> If a pc has two physical hdd's - transfer the "swap" file from
    > C: to
    > the 2nd HDD - this speeds up a pc.
    >
    > Anyone know of this - and, does it work? If so, How does one
    > transfer
    > the swap file ?


    You've already been told how. Let me address the "whether."

    The slowest part of using the page file (or of using any file) is
    moving the drive heads to and from it. So with a single drive,
    you want the page file close to the other frequently-used files
    on the drive, and that should be the partition with Windows on
    it.

    For the same reason, if you have more than one drive, it's best
    to put the page file on the least frequently used drive
    (normally, *not* C:), and on the most-frequently-used partition
    on it.

    Two points, though:

    1. If you do this, you need to keep at least a small portion of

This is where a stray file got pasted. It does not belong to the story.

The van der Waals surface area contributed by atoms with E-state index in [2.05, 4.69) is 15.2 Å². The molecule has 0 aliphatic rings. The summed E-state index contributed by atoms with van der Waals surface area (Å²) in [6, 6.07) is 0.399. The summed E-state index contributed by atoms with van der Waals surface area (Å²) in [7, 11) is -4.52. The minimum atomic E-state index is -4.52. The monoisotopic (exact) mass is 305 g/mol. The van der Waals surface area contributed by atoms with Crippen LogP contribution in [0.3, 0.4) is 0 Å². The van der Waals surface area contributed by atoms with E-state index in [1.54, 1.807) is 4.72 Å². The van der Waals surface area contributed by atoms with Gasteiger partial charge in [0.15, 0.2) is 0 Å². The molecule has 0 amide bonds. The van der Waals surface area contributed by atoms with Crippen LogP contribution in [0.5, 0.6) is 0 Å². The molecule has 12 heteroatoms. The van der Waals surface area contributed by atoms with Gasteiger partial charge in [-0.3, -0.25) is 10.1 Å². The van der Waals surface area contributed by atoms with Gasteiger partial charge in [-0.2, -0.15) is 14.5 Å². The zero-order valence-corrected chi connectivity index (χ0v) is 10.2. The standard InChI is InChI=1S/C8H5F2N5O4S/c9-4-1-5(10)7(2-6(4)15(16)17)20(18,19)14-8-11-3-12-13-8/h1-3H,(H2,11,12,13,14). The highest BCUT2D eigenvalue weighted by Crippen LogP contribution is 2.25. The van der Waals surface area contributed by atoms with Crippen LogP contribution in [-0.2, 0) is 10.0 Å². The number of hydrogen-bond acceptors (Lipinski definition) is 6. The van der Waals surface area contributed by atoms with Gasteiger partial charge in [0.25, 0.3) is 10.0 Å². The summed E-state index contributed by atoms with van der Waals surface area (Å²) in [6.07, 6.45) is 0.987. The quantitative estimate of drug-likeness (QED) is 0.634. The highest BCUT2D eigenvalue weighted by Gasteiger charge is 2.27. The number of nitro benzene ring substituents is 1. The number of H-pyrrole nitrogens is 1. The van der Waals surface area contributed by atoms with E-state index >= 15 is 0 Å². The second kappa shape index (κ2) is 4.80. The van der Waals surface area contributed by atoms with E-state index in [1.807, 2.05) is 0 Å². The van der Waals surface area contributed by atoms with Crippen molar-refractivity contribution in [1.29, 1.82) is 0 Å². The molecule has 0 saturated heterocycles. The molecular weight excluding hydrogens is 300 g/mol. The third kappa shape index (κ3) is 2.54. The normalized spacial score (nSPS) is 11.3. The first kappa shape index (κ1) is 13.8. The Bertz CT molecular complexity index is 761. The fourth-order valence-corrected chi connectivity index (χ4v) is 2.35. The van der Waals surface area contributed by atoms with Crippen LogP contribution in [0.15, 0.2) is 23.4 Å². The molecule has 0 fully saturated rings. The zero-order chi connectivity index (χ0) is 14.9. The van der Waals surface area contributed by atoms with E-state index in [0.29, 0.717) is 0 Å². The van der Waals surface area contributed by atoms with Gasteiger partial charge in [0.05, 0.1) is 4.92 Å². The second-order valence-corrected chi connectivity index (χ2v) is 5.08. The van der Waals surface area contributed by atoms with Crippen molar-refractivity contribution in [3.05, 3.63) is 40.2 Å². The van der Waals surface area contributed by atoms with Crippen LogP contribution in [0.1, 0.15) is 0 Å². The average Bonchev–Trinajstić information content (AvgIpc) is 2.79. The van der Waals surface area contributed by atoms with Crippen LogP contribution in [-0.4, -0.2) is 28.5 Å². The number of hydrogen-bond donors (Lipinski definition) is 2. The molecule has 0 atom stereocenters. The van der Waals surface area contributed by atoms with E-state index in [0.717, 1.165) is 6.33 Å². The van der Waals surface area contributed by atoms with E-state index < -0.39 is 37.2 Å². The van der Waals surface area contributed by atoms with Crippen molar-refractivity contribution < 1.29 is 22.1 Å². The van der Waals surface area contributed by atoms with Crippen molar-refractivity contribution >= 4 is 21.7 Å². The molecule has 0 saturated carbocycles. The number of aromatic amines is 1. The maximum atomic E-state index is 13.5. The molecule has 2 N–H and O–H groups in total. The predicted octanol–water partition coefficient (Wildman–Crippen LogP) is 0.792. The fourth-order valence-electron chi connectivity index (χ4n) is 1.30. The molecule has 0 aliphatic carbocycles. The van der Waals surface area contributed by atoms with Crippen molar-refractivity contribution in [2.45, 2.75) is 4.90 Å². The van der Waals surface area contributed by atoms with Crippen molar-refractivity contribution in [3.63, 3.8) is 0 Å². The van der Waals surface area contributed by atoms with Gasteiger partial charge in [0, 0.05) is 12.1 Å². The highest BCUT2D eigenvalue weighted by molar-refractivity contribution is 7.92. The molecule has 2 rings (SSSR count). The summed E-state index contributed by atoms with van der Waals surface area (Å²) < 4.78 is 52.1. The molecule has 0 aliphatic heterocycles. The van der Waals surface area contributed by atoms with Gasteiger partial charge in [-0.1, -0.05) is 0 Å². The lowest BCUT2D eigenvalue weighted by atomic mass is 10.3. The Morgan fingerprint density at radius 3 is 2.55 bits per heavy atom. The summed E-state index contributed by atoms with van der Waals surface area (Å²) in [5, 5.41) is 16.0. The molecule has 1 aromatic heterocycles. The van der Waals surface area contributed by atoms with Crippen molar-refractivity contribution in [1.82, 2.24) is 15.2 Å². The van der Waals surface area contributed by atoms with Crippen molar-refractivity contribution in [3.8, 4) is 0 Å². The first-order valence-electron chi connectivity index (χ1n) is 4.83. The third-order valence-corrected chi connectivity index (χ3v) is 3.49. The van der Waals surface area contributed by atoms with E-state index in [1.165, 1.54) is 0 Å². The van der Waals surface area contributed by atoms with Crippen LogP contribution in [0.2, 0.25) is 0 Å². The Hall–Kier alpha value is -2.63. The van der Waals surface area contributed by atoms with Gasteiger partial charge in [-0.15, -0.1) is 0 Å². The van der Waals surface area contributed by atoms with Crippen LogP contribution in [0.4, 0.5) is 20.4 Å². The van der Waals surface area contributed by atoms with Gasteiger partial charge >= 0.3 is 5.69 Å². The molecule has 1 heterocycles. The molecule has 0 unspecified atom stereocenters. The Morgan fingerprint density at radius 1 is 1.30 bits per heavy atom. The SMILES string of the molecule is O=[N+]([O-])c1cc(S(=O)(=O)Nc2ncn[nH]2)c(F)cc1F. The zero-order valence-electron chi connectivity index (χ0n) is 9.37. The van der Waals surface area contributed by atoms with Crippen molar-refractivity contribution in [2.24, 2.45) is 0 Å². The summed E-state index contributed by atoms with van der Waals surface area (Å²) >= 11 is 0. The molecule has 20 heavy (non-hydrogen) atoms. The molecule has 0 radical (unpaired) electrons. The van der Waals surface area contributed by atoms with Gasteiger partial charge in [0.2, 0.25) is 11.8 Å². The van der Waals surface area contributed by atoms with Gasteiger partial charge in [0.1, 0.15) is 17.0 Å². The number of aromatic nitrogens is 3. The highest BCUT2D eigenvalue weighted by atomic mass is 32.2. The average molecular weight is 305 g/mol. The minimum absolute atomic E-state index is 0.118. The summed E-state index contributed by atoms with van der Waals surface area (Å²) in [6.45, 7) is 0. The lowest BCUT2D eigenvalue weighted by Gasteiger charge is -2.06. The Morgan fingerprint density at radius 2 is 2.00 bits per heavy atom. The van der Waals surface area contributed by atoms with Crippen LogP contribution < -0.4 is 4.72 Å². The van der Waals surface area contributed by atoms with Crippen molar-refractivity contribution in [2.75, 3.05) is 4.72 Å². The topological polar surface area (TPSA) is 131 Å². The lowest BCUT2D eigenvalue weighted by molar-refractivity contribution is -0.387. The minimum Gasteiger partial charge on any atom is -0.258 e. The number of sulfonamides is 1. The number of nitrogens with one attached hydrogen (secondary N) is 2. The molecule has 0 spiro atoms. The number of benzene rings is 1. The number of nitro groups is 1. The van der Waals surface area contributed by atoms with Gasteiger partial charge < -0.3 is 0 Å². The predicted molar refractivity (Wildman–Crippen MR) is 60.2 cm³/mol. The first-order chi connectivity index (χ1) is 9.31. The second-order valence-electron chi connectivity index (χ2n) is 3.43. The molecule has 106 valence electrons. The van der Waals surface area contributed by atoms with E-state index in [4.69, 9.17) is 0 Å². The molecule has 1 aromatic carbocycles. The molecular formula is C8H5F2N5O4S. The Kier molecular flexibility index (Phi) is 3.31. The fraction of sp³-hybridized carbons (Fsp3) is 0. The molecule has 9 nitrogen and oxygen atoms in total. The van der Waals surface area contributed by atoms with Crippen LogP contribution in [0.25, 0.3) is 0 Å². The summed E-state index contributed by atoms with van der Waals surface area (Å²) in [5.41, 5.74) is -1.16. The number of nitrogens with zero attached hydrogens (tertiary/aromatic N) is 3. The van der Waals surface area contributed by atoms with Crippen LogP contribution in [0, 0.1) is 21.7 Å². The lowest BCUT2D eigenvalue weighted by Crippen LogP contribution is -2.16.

the page file on C:.

    2. How much this will help performance depends on how much you
    use the page file. Many people running Windows XP these days have
    enough RAM to hardly ever use the page file, and the actual
    benefit of making this change is very slight.

    --
    Ken Blake - Microsoft MVP Windows: Shell/User
    Please reply to the newsgroup
  7. Archived from groups: microsoft.public.windowsxp.basics (More info?)

    Salut/Hi Ken Blake,

    le/on Sat, 19 Feb 2005 16:05:10 -0700, tu disais/you said:-

    >The slowest part of using the page file (or of using any file) is
    >moving the drive heads to and from it. So with a single drive,
    >you want the page file close to the other frequently-used files
    >on the drive, and that should be the partition with Windows on
    >it.

    That makes eminent good sense.

    >For the same reason, if you have more than one drive, it's best